Who then is really doing the work that S.H.I.E.L.D. wishes it could be doing? Donnie freezes a tanker in Morocco as a sort of signal flare—come and get me, here I am. He’s ready to eliminate Hydra head on so they’ll finally leave him alone and Hydra responds with Simmons in tow. Coulson sends S.H.I.E.L.D. in right behind them.
But it’s Hydra, in the form of Simmons, who tries to reason with Donnie as a person, who tries to talk to him, who presents itself through a face that has previously saved his life. And it’s S.H.I.E.L.D. who takes the shot. First through L.A.N.C.E. H.U.N.T.E.R., and then, finally, through Skye.
Because unbeknownst to Simmons and S.H.I.E.L.D., Hydra already had control of Donnie via a trigger phrase. They just needed to get close enough to use it. Skye’s orders are clear, even if her thoughts aren’t, and she ends a life for the first time and clears the way for Simmons to progress into the upper echelon of Hydra.
Who’s that girl?
- Ward saved his crazy-eyes for Fitz this week and the effect was captivating. (“Despite all of this, it’s really good to see you!”) Fitz’s break down at discovering Ward imprisoned in the same building where he sleeps was intense, and it’s to Coulson’s credit that he completely understands why Fitz would drain the oxygen from Ward’s cell, even if he doesn’t like it.
- Ward is a wonderful poison to the team. After rattling Fitz he finally gets to Skye, revealing that her father is alive and searching for her. She loses control in a way in much the same way Fitz does. Even her Fitbit knows it!
- Simmons: “My loyalty is to science.” And to S.H.I.E.L.D., but mostly science!
- Mac: “Koenig’s on assignment and won’t be hogging the X-Box.” I wonder what assignments Koenig gets? I like to think Patton Oswalt is out there in the field, recruiting the finest in admin and support staff.
- Nice callbacks in the beginning of the episode. Whitehall mentions “the Faustus method,” which is a reference to Captain America villain Dr. Faustus. Short explanation: He’s a crazy psychiatrist who is really good at breaking your mind with drugs and hypnosis and nightmares and then brainwashing you.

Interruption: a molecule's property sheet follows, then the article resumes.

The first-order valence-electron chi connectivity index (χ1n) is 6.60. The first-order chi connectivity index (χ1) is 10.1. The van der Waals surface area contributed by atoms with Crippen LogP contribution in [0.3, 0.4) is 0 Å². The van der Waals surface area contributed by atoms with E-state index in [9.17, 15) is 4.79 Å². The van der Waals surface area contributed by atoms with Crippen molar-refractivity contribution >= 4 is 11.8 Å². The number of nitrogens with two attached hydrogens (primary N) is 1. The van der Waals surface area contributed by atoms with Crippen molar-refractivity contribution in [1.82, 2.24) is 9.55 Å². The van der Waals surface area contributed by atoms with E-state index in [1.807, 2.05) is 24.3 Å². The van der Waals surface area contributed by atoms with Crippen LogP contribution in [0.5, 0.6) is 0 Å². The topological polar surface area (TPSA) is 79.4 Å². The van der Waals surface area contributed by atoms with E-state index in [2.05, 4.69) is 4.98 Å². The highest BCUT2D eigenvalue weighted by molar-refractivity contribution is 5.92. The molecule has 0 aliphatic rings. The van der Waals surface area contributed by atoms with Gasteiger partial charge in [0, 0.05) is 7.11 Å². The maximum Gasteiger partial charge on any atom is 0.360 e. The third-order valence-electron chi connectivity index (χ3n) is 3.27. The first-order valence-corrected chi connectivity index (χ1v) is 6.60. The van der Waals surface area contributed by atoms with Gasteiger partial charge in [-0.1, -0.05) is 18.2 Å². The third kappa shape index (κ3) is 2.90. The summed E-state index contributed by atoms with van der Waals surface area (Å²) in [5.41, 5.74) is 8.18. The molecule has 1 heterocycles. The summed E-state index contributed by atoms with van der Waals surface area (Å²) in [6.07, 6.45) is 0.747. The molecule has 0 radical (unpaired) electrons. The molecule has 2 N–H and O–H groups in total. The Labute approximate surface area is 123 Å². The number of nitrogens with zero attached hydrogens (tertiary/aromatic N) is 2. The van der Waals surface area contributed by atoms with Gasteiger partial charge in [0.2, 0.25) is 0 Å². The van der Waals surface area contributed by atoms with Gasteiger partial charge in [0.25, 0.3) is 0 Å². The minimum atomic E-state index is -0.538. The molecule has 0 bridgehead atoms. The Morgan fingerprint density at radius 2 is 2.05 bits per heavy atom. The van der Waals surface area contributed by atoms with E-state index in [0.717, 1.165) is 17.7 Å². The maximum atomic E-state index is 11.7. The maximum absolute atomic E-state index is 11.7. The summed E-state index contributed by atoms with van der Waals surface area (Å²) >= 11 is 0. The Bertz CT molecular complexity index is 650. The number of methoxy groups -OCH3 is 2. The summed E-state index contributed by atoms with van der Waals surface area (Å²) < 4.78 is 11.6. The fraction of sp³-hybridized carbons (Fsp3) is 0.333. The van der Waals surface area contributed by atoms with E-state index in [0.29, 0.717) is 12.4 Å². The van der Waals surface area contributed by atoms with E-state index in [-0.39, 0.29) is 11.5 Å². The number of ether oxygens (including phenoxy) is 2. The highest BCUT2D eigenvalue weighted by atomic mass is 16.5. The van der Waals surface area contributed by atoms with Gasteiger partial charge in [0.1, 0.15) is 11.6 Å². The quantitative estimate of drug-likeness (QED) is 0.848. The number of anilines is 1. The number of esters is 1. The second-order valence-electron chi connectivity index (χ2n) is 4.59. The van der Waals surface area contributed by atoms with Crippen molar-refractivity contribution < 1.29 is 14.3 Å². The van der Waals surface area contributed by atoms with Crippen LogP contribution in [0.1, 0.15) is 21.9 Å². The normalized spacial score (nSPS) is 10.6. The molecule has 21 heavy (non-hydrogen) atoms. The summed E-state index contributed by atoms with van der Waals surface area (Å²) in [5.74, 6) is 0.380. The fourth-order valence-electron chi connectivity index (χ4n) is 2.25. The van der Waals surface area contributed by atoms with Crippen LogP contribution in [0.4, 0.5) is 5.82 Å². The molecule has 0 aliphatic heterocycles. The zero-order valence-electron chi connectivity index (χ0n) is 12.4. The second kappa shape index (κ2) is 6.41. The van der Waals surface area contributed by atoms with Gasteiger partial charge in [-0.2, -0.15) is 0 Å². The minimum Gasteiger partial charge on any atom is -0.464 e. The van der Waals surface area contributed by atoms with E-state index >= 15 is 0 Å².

- Agent 33, the one being brainwashed in this episode, exists in the Marvel Universe as a S.H.I.E.L.D. agent and historian specializing in Norse mythology. One wonders if the show will end up using that aspect of her character.
- Especially since Hydra has possession of Loki’s staff from Avengers. (It’s not Asgardian, I know, but they don’t know that yet.)
- I was really pleased that the episode took its stakes seriously and killed Donnie off. A last second save would have thrown off the consistency of the episode’s conflict and Donnie’s character. There’s a quieter theme running here in that, as opposed to the Marvel movies, getting superpowers doesn’t always instill a larger purpose within you. An Avenger is more than a hammer, a shield, or a suit of armor.
- I like it when the show touches on the larger moral and social entities that Hydra and S.H.I.E.L.D. represent. Both of them use the same methods and seek the same control over this dawning age of heroes, but where Hydra seeks a precise and unquestioned domination that submits to a single, rigid will, S.H.I.E.L.D. realizes that the genie is out of the bottle in regards to Gifted individuals and that the best outcome is to offer guidance, boundaries, and connection. Coulson, and his very personal experience with the Avengers, embodies this progression and I hope Agents of S.H.I.E.L.D. continues to explore this caretaker approach to superheroes and how it grew out of the rigidity that Hydra introduced to the previous incarnation of S.H.I.E.L.D. It took Fury creating the Avengers under everybody’s noses to break that rigidity, and it will take Coulson to sustain its newfound flexibility.
- Of course, Skye committing to being inflexible about the mission is what leads to her killing for the first time and to everyone losing Donnie. Hail Hydra?